“We’re already living in a changed world,” according to Professor Ed Hawkins of the University of Reading, a scientist whose depictions of global warming have often gone viral on social media. A landmark report last year warned that as many as one million species of animals, insects and plants are threatened with extinction in the coming decades.
First stranded Orca found in almost 20 years
in the Wash
The first stranded Orca in England and Wales since 2001 has been found by the Zoological Society of London (ZSL).The 15ft (4.5m) long juvenile male killer whale was discovered in the Wash on the coast of Norfolk and Lincolnshire.
ZSL said it was likely the whale died a few weeks ago and it has taken blubber, liver, muscle and kidney samples.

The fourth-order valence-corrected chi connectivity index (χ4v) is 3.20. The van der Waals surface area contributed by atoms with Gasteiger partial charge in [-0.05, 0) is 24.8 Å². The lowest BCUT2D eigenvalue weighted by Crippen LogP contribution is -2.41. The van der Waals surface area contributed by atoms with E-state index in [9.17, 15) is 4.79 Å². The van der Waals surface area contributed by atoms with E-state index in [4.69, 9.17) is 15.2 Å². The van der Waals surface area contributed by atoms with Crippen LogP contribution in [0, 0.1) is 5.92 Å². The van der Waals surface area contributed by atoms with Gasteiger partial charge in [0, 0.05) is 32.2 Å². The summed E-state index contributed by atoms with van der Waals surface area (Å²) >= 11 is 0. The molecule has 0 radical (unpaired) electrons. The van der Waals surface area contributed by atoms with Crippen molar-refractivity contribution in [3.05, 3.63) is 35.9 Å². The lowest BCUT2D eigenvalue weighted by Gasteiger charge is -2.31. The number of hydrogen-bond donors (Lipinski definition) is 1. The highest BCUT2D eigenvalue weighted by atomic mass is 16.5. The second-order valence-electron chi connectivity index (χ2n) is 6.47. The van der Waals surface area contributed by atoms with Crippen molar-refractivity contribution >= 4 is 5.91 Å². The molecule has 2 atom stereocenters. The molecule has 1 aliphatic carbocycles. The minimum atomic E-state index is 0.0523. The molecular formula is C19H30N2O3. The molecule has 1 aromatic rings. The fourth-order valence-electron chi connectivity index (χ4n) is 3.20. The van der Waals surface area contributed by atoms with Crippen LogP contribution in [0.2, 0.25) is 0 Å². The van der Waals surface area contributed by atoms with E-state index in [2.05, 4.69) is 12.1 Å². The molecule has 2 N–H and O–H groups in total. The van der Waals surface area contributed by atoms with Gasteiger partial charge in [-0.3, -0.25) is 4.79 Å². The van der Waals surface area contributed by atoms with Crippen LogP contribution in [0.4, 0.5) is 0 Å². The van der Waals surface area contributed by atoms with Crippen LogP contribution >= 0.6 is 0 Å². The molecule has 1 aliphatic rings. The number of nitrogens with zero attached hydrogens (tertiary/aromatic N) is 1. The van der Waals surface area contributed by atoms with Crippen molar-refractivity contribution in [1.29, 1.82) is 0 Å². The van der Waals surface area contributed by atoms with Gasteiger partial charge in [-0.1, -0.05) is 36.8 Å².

Researchers also found a large fragment of plastic in the whale’s stomach, but it was not the cause of its death.Orcas are a priority species for research by ZSL as they are top predators that can absorb significant concentrations of marine pollutants.The team also collected teeth to accurately age the animal and said genetic analysis will help determine which population the animal came from.
ZSL said: “As this is such a rare case, subsequent analysis will inform UK marine mammal research for years to come.”
125 years of the National Trust, nationwide
12 January – throughout 2020
12 January marks 125 years since the National Trust was founded, an anniversary celebrated by a year-long exhibition at Croome Court. Titled The Acorn to Oak Exhibition, the exhibition will showcase artist Jilly Oxlade-Arnott’s paintings of National Trust properties. Another exciting development is the planned transformation of Birmingham’s Roundhouse, a former 19th-century canal-side stables that will become a centre for anyone wishing to explore the city’s famous canals in 2020.